Amyotrophic lateral sclerosis (ALS) is the most common form of motor neuron disease (MND). ALS is a progressive neurodegenerative disease, and the fast onset of increasingly severe symptoms after diagnosis can be devastating.
The Motor Neuron Disease Association (MNDA) is a UK charity that aims to improve care and support for people with motor neuron diseases such as ALS, along with their families and carers. They campaign for faster access to life-changing equipment and government funds for patients, funds for research and connecting patients with online forums. They also offer patients grants, a helpline called ‘MND Connect’ and host a large portfolio of conferences and masterclasses to help them manage important ALS symptoms.
For ALS patients and their families, the information, support, and sense of community that the MNDA offers are invaluable. Nick Goldup is the Director of Care Improvement at the MNDA, responsible for coordinating the care and support services that the charity offers to patients. He also sits on the board of the National Wheelchair Alliance and represents the UK MNDA organisation at the Global MND Alliance annual symposia.
What is the current process for diagnosing patients with ALS?
Nick Goldup: Well, if we start right at the beginning, for people that get diagnosed with ALS it’s a death sentence. But firstly, patients will struggle to get a diagnosis. There isn’t a biomarker or a blood test, instead, you have to rule out other causes of your symptoms. So, you visit your doctor presenting with a foot drop or maybe your speech has become slurred. That will be the start of ALS, but your doctor will want to rule out other things, for example, Parkinson’s disease or multiple sclerosis. That makes it really difficult to get a diagnosis.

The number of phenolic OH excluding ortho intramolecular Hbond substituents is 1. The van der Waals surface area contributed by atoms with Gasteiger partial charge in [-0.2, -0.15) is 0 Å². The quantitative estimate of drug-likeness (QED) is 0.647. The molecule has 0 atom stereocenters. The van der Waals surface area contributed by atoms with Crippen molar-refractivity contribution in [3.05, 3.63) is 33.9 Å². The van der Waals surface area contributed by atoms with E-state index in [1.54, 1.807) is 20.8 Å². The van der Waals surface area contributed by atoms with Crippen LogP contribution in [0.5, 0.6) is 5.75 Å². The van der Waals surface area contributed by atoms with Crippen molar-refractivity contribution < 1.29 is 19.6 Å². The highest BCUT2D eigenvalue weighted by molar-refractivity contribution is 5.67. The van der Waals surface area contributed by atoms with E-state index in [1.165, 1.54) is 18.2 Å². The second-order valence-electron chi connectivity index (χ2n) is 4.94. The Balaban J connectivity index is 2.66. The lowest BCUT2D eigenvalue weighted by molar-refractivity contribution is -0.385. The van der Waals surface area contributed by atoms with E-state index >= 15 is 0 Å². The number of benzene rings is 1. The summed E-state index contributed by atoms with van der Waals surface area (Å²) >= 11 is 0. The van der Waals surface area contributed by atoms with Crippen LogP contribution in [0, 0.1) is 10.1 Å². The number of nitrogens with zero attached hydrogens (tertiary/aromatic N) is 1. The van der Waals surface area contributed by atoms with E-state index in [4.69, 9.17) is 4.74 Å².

The second battle is to raise awareness of ALS. Most GPs won’t see a case of ALS more than once in their career, so they are not vigilant of the symptoms. At the MNDA, we have tried to raise awareness with a ‘red flag’ tool to make GPs and other healthcare professionals more aware of the symptoms.
Our recent survey showed 28% of the people that died from MND during the last three years saw two or more healthcare professionals before being referred to a neurologist, and 15% of people diagnosed in the last few years will wait more than one year before being referred to a neurologist after first seeing a GP. They get bounced around.
What sorts of symptoms do ALS patients tend to present with?
NG: This is where it differs from person to person. If you were to sit in a clinic and see five people, they would all probably present very differently.
When I visited my first ever clinic, the first lady I saw was in a wheelchair – she couldn’t walk but she could talk. The second person couldn’t talk at all but walked in. The third person had what they call flail arm, so they’d lost all the ability to use their arms but then walked in and could talk.
We categorise the symptoms of ALS into four groups: bulbar, which includes slurred speech; dysphagia (difficulty swallowing); limb features including muscle wastage; muscle twitching and cramps; and respiratory symptoms, including shortness of breath and fatigue. There are also cognitive changes, such as behavioural and emotional deviations and sometimes dementia.
What do you think the biggest challenges are for people with ALS?
NG: The healthcare journey for people with ALS is defined by a constant sense of loss. You lose the ability to walk, then you lose the ability to talk, then you eventually lose the ability to breathe. You can be mourning the loss of one thing and then something else comes along. Everyone is different, but generally, you deteriorate quickly.
Coping with ALS is hard from a psychological perspective too. It strikes so quickly, so people who were relatively fit and healthy suddenly find themselves having to navigate a new system, which is difficult. It’s also difficult for the family, and all families of people with ALS cope with it differently. You might find a husband or wife that throw themselves in and want to know everything about ALS and others that don’t want to know anything. Psychologically, there’s real support needed.